Canadian brain scientists say they have the first good evidence that poor sleep quality might prevent the brain from being able to clear itself of toxins, by causing enlarged spaces in the brain.

The researchers with The Sunnybrook Research Institute in Toronto say their finding suggest that sleep is key to allowing the brain to rid itself of waste from brain activity.

They also suspect that having poor quality sleep over many years could have implications in brain diseases linked to brain toxin build-up, such as Alzheimer's disease.

Scientists have never really quite understood how the brain rid itself of waste. Most organs use the lymph node system to send waste into the bloodstream, but the brain does not have a dedicated waste removal system.  Instead, it uses fluid-filled channels that surround blood vessels called perivascular Virchow-Robin spaces (VRS). This brain-waste removal system has been dubbed the glymphatic system.

Courtney Berezuk, with the L.C. Campbell Cognitive Neurology Research Unit at Sunnybrook says regular daily activity causes a build-up waste and metabolites in the brain, which the brain then flushes out at night using cerebrospinal fluid.

"We go to sleep at night, the brain opens up, and the fluid is able to rush through, cleaning it out, similar to how a toilet would flush out waste… that’s a simple view of what's going on," she said.

Using MRI scans of volunteers at a sleep lab, the Sunnybrook researchers found that people who had had a bad night's sleep, getting only about three hours of sleep, had enlarged VRS brain spaces.

That suggests these spaces have become blocked and unable to clear toxins properly, says neurologist and sleep specialist Dr. Mark Boulos, the study's principal investigator and senior author.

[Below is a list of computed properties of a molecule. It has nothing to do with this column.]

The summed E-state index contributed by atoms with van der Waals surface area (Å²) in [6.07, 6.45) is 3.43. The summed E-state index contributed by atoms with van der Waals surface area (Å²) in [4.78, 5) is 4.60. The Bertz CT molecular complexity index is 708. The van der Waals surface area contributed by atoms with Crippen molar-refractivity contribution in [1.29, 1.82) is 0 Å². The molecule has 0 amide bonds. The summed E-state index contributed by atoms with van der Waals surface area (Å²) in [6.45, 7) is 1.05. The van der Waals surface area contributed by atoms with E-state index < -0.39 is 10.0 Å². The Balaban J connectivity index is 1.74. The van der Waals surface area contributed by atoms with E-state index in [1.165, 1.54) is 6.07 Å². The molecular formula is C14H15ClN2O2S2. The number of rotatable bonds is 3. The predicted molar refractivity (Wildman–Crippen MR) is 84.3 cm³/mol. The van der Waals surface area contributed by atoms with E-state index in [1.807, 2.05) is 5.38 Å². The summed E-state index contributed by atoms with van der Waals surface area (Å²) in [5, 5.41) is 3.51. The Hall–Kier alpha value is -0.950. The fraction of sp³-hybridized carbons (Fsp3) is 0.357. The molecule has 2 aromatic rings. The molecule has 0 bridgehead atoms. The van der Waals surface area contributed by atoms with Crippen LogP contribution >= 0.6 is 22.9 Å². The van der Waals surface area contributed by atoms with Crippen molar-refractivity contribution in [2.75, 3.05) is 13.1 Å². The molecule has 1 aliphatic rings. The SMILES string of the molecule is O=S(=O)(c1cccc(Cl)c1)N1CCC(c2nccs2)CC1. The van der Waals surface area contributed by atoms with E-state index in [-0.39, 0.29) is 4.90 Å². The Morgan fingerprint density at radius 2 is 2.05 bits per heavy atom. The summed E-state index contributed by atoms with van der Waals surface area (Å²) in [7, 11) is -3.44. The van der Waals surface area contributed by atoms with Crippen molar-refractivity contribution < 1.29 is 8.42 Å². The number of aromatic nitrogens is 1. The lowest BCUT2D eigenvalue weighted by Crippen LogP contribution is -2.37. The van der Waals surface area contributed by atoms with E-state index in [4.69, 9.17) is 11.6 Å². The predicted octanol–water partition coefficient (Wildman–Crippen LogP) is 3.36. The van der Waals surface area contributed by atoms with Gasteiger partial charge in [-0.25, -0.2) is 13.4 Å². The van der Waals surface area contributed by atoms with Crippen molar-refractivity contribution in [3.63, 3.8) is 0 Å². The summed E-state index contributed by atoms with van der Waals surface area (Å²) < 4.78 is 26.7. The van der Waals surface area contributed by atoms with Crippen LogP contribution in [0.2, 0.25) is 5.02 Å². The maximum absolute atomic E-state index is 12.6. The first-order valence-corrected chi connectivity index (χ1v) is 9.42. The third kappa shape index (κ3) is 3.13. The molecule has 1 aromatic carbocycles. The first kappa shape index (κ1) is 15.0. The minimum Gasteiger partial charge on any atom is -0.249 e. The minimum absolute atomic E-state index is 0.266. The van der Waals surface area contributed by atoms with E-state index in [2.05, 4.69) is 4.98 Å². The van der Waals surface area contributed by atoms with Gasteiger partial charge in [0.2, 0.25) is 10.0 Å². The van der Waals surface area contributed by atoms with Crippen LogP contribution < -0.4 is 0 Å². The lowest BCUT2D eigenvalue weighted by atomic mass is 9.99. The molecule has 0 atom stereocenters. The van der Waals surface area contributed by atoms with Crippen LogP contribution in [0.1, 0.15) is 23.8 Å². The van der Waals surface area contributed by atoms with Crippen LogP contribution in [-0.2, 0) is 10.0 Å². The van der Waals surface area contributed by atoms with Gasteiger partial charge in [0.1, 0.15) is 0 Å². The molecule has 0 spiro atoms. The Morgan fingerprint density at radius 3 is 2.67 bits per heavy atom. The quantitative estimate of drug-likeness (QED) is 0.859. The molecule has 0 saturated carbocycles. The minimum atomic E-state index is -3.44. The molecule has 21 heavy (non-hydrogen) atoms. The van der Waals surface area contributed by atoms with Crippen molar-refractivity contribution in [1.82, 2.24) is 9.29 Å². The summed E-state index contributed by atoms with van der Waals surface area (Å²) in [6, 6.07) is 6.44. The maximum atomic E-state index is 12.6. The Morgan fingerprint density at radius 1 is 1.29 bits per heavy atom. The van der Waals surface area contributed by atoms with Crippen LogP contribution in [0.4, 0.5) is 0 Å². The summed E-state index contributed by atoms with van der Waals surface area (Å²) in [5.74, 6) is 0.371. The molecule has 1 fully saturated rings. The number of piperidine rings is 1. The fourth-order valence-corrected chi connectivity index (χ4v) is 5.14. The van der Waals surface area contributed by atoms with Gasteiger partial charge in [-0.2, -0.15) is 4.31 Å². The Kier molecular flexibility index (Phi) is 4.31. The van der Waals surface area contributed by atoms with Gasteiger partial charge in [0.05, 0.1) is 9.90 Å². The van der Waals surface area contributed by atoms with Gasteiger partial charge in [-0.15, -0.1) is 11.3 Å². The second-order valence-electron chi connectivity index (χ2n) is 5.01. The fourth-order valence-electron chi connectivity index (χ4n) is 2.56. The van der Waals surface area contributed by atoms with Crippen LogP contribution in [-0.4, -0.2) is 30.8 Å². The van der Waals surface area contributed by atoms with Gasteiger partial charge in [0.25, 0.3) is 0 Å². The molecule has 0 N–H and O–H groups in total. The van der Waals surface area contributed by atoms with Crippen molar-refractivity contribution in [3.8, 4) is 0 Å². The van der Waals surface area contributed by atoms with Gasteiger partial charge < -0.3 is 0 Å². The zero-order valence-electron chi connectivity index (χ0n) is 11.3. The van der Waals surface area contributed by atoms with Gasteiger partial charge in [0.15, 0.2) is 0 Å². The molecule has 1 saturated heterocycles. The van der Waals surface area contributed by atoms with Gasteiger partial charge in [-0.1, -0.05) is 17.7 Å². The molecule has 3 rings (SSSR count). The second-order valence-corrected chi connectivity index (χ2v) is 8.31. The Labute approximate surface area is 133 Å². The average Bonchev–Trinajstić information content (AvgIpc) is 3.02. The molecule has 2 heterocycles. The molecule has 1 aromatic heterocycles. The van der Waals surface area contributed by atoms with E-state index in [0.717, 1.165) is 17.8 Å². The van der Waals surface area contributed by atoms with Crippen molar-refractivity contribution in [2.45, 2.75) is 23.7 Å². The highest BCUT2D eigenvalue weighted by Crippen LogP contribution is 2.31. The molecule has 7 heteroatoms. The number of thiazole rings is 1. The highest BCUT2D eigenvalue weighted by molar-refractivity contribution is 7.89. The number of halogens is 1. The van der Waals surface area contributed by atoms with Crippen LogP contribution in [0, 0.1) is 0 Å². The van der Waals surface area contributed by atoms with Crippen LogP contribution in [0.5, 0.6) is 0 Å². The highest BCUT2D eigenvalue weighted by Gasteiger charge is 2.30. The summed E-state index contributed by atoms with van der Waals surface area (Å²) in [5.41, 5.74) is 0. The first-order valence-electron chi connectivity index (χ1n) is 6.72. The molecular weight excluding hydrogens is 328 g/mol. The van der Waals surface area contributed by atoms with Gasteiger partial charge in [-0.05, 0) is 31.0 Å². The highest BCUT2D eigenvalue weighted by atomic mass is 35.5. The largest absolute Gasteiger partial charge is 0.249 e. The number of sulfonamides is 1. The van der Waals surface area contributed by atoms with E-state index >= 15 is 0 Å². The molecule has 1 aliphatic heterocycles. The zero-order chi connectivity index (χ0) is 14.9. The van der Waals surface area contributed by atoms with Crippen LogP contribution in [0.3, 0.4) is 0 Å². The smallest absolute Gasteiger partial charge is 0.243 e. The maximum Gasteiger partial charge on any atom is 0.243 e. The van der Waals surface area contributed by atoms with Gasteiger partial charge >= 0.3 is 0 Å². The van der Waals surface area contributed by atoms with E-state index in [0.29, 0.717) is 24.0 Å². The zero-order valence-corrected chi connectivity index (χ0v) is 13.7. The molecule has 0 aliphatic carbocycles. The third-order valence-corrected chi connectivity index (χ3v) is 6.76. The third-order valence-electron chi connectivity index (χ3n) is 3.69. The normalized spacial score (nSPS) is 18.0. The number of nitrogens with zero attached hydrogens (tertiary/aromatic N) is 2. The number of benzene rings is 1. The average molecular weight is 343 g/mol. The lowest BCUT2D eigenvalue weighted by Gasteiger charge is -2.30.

"We believe that while one sleeps, most of the drainage of these toxins occurs.  So if one has fragmented sleep or poor quality sleep, drainage of toxins doesn't occur in such a robust manner," he explained.

While much of the research into stroke and dementia has focused on improving the health of blood vessels through healthy diet and exercise, Boulos says the role of sleep has been overlooked.

He says this research holds the promise of providing a new treatment area for people living with the effects of stroke, and possibly for dementia prevention.

“This is potentially an exciting area that should be further explored. There are a lot of connections between brain health and sleep and we're just beginning to appreciate them now,” he said.

For those who are poor sleepers, the good news is that many sleep disorders that cause fragmented, low-quality sleep – such as sleep apnea or restless leg syndrome - are treatable.

Boulos recommends that those with sleep problems talk to their doctor about their problem, and not just attribute poor sleep to age or underlying health condition. He says it's important to have sleep problems examined because poor sleep could have implications for your brain health. 

"This work emphasized the importance of good quality, uninterrupted sleep.

With a report from CTV's Avis Favaro and producer Elizabeth St. Philip